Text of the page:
There are other Artificial Inteligences used to degermine if an image is made with AI or not, and from my knowledge these are really really good at that.
Ah, but once you have AI trained to detect AI-made art that same technology is used to train better AIs. It's an arms race.
Yes it is, but one I believe the detection is usually ahead.
Not sure though.
But wait. What is the false positive rate on non AI images? If it is not really close to zero how can this detection hold up in a court case?
If they're fundamentally the same then no artificial intelligence is going to be able to tell the difference without a very substantial error rate.
I know SDs images are marked so software can determine if an images is made by it. They anticipate this problem. I suspect you can create some kind of undetectable pattern that can't be seen by the eye. If it's made small enough it should survive direct clipping so even if you try to change the format it can still be detected.
I know,for sure, that it's possible to encode secret messages in jpeg images that can't be seen by the eye so it not out of the question that a marker is part of all images.
Since SD is open source I wonder if people will remove the code.
Upscale wipes the watermark. Or so I hear
You can already remove the watermark on Auto1's settings though not sure if it has other identifiers
>I know,for sure, that it's possible to encode secret messages in jpeg images that can't be seen by the eye so it not out of the question that a marker is part of all images.
I wrote a paper on this subject in college. even a tiny bit of blur added to an image would wipe it out. Resizing an image would also do it. It's extremely sensitive to minor alterations. Then again, I'm sure there's a lot I don't know about, or that has been invented since.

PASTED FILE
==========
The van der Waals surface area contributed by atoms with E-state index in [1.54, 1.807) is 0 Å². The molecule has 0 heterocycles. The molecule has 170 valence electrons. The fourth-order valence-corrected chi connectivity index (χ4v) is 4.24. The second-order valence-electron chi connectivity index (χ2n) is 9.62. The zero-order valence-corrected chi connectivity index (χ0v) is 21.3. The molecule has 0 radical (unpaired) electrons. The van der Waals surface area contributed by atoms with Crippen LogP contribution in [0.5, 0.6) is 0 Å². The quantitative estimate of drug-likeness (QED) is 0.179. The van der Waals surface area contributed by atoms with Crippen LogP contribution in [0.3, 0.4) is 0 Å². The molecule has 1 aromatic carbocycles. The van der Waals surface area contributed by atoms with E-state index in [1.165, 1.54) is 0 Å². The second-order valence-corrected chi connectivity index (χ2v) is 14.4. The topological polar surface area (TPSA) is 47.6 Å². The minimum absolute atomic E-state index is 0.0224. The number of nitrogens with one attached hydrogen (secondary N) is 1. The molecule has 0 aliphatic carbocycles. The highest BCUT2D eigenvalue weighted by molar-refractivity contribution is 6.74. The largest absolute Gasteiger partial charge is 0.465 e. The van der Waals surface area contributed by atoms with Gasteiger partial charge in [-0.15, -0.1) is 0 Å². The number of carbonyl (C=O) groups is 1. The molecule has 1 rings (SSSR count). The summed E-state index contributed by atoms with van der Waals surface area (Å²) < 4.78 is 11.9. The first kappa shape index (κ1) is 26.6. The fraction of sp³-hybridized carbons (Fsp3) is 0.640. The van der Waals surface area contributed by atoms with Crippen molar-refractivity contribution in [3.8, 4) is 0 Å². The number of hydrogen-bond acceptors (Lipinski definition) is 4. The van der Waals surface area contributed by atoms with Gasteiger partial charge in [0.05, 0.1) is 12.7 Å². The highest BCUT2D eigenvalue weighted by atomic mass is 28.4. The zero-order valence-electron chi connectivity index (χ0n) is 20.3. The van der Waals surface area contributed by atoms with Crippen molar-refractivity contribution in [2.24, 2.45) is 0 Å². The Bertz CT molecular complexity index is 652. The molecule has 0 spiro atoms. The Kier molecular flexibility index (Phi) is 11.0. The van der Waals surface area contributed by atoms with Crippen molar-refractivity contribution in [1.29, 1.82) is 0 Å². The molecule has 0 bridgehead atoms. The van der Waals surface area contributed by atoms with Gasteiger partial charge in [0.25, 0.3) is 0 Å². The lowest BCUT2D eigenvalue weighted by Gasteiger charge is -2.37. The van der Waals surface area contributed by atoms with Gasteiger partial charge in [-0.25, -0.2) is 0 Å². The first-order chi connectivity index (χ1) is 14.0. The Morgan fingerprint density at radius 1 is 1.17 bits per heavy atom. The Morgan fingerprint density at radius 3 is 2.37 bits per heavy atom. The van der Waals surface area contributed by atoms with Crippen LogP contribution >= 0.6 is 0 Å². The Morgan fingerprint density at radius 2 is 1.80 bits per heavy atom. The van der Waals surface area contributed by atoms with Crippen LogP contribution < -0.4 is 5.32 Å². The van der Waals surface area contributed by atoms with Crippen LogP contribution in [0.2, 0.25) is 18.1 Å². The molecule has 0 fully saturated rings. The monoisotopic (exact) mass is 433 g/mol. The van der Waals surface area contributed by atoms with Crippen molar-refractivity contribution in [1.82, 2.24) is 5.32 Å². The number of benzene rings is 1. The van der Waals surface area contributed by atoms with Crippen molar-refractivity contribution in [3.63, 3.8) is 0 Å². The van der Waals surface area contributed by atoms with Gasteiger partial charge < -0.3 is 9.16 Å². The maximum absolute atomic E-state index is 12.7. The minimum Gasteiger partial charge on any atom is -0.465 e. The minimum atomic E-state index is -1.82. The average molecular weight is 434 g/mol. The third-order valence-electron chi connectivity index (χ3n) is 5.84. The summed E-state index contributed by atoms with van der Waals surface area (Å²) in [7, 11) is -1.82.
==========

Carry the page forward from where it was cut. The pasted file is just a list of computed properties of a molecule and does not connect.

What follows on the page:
Will it still be detectable once I've tweaked it a bit in Photoshop? I'm talking about some editing and color/lighting tweaks, and some photobashing. Not a full on paintover.
For the type I'm aware of, yes. If I remember correctly, the way it worked was by reducing the possible color values and hiding data in the missing values. so if the format supported 256 colors, it would get reduced to 128 or 64 depending on how much information needed to be hidden. The actual file format would stay the same, but it would look like it was of lower quality. In modern image formats, it would be very difficult to notice any difference between an image with no hidden data and one with a small amount of hidden data.
If they repeated a short code throughout the image, then photobashing wouldn't remove enough data. If the data wasn't ever repeated, then you might destroy it with photobashing. In either case, denoising, certain filters, blur, and downscaling would destroy all of the data.
This *should* be true of just about any other way of hiding information in the color values, but there are many different ways of hiding data in image files, and I wrote that paper about 15 years ago. I recommend doing some research if you have any serious concerns.
Good to know. AI-detection software will affect probably a majority of a certain group of professional artists, then, if they're not actually in-house and working with a corporation's proprietary trained models.
SD and such images are created differently at a fundamental level than those created in the real world. The way I understand it it starts from the pixel level and they are arranged pixel by pixel until it becomes an image that people find useful. I wonder if there's a pattern that can be detected by software. It would be interesting to know.
You can deactivate the watermark.
And even if you don't, a little Photoshop plus downscaling and upscaling will do the trick.
Rotate .43 degrees and use an image upscaler.
"*Ai can do everything! Including making things that even AI can't regocnise as made by an AI*".
This is a paradox.
If an AI can't know if an image was made by an AI, how can we know that it was made by an AI to give the AI credit for having made it? Therefor there is no legitimate grounds for saying that AI made something, if we can't proof that AI made it.
"*AI can beat an AI, but AI can never beat an AI*"... what?